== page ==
As a seven-year-old I wanted to be the first female Prime Minister. By the time I was 12 I had shifted my focus to waiting till Australia became a republic as I'd rather be the President. You could say I'm ambitious, and you'd be right.
As an ambitious woman it would be an understatement to say that I am disappointed with Hillary Clinton's loss. To be honest I feel a sense of grief and loss. That might sound dramatic, but it's true.
Structural sexism has won. It's a sad day that demonstrates in the strongest of terms how far we have to go when it comes to equal rights and basic respect for women. My husband put it powerfully when he said: "The electorate will choose an atrocious man over a competent woman. I am disgusted by my culture."
For months now I have been talking about the connections between Brexit, Trump and Hanson. The results of this election are just the latest evidence of how deeply a massive proportion of the population feels disaffected and is seeking out something 'different'.
So, what do Brexit, Trump and Hanson have in common? They want us to believe that the world is black and white, clean-cut, good and evil... They are the expression of widely held and deeply felt discontent. A rise of nationalism and middle class blowback seems to be opening up significant cracks in the façade of neoliberalism. The neoliberal agenda has reduced things to dog-eat-dog world and trickle-down economics.
The patterns emerging around the styles of leadership that people are drawn to also make another thing clear to me: leadership and the theory behind it are constantly evolving.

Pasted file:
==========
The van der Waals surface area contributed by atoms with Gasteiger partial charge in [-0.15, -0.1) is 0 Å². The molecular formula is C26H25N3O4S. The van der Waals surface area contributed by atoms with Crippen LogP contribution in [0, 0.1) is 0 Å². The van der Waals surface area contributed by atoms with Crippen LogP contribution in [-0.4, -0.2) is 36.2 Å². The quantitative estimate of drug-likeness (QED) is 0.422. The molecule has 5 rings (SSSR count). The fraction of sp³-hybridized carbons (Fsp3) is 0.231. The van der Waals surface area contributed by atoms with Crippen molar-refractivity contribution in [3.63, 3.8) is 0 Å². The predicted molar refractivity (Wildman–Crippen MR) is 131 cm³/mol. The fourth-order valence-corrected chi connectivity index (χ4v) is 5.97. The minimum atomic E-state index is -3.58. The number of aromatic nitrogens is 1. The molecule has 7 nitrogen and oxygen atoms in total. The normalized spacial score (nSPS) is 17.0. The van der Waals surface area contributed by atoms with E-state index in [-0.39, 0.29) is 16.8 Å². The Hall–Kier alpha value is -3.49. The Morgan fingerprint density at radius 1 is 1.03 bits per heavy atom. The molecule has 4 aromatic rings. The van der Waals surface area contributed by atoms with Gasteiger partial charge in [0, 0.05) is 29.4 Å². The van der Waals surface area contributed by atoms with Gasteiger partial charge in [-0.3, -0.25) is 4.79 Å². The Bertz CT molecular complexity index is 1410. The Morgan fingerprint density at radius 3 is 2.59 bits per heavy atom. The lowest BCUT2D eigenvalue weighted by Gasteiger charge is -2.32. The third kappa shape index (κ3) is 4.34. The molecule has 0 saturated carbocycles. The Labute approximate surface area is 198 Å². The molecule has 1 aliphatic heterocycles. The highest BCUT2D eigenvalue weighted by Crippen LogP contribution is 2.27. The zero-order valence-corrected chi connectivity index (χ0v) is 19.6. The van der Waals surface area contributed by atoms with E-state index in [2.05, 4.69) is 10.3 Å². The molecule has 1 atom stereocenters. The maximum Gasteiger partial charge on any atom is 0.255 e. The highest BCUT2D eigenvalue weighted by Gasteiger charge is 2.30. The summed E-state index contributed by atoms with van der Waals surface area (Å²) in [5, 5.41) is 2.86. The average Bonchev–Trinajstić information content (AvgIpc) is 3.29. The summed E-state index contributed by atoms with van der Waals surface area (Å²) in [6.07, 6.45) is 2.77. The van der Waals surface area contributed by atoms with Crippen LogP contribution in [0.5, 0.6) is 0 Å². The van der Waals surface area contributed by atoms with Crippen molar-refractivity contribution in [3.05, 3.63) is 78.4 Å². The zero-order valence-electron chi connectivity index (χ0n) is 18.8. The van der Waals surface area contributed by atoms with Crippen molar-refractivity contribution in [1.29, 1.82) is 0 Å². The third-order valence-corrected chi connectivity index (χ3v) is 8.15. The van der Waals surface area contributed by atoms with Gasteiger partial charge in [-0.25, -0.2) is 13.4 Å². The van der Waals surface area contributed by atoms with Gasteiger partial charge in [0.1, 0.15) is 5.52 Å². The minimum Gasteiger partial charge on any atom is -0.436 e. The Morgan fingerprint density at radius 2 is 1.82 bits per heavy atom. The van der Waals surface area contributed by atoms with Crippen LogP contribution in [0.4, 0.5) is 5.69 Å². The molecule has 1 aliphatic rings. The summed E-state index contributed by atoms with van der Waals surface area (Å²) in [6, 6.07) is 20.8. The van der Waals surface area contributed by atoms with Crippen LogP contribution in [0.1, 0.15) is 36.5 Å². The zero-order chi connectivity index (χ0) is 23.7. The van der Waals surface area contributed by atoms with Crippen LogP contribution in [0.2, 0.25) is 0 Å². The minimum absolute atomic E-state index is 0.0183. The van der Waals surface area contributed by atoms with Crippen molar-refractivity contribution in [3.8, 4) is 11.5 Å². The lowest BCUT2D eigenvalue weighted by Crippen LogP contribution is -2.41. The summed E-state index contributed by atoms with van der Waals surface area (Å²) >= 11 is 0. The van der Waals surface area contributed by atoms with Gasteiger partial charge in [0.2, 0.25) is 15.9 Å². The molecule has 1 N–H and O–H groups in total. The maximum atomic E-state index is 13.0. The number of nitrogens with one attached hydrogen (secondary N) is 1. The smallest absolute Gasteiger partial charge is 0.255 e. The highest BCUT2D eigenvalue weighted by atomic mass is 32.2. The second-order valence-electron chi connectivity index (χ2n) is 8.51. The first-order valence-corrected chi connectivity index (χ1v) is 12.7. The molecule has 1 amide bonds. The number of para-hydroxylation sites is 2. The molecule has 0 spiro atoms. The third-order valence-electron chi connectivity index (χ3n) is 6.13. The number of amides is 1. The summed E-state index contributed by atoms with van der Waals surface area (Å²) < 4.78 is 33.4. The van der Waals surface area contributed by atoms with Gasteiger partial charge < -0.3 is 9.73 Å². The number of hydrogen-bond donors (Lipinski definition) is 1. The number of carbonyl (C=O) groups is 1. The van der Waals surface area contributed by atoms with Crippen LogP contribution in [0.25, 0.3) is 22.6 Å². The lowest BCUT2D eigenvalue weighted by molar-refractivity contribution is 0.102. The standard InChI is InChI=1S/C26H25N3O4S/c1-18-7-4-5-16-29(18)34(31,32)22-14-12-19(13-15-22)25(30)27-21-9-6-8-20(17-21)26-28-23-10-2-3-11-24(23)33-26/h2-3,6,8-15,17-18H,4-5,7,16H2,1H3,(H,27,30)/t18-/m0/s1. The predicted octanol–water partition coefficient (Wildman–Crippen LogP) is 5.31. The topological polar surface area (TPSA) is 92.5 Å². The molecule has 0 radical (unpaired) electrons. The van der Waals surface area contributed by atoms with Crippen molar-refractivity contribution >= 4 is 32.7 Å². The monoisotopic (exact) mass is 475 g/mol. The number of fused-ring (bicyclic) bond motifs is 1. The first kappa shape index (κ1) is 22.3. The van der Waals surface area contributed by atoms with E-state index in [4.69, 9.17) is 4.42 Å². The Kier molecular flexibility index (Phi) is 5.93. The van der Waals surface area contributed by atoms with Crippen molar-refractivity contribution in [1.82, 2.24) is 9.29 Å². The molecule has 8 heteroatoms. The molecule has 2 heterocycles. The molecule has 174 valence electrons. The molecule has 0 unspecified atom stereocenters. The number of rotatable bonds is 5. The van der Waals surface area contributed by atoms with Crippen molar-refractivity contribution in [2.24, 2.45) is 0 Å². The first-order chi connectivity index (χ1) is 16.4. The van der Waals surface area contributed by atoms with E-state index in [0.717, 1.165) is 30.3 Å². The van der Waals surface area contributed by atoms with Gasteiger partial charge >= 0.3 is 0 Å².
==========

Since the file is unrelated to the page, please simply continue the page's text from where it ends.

I have studied Bauman's notion of liquid modernity. The theory sets up the modern globalised world as one of fluidity, constantly moving and changing. Yet, within this ever-changing world exist relatively stable nation states -- sort of the yin and yang of political theory. What's interesting is that the behaviours and conditions we once articulated as being present in 'stable nation states' seem to have shifted.
I once argued that stable democracies were generally content with transactional leaders or competent managers. I argued that the stability of these societies create a situation in which people become comfortable and focus on maintaining the status quo, rather than desiring charismatic leaders who inspire change and unrest in the pursuit of what is ultimately an uncertain future. I thought, while charismatic leadership could be a force in fragile or emerging societies, in stable, functioning societies there seems to be less and less room for charisma. Needless to say I've now changed my mind.
So, what does this mean for the next wave of leadership in politics and business?
One of my lecturers used to say: "If you don't have a stomach for disequilibrium you can't lead in the 21st century." That statement has stayed with me and continues to prove itself to be more and more accurate as time goes on.
When you're faced with indeterminacy you cannot make analytically perfect decisions because you can never have all the facts in front of you. But, when do we ever have all the facts? We are left with having to fill in the gaps, having to interpret and having to make judgement calls. We can do that in a way that has ethical and relational integrity by having a well-formed foundation based on our intent and values.
This means two things: one, you want to hope like hell that you trust and believe in the intent and values of your leaders; and two, your leaders need to have the courage to step into the unknown, make decisions and act in the best interests of something greater than themselves. Now, that's the type of leadership I could get behind.
I want to be inspired. I want to see someone with guts who will make the tough decisions with longer-term outcomes in mind. I don't respect the spineless, spotlight-seeking, empty words of those who only focus on winning the next election. Sadly, inspiration, conviction and long-term vision are in short supply in political circles right at the time when we need them most.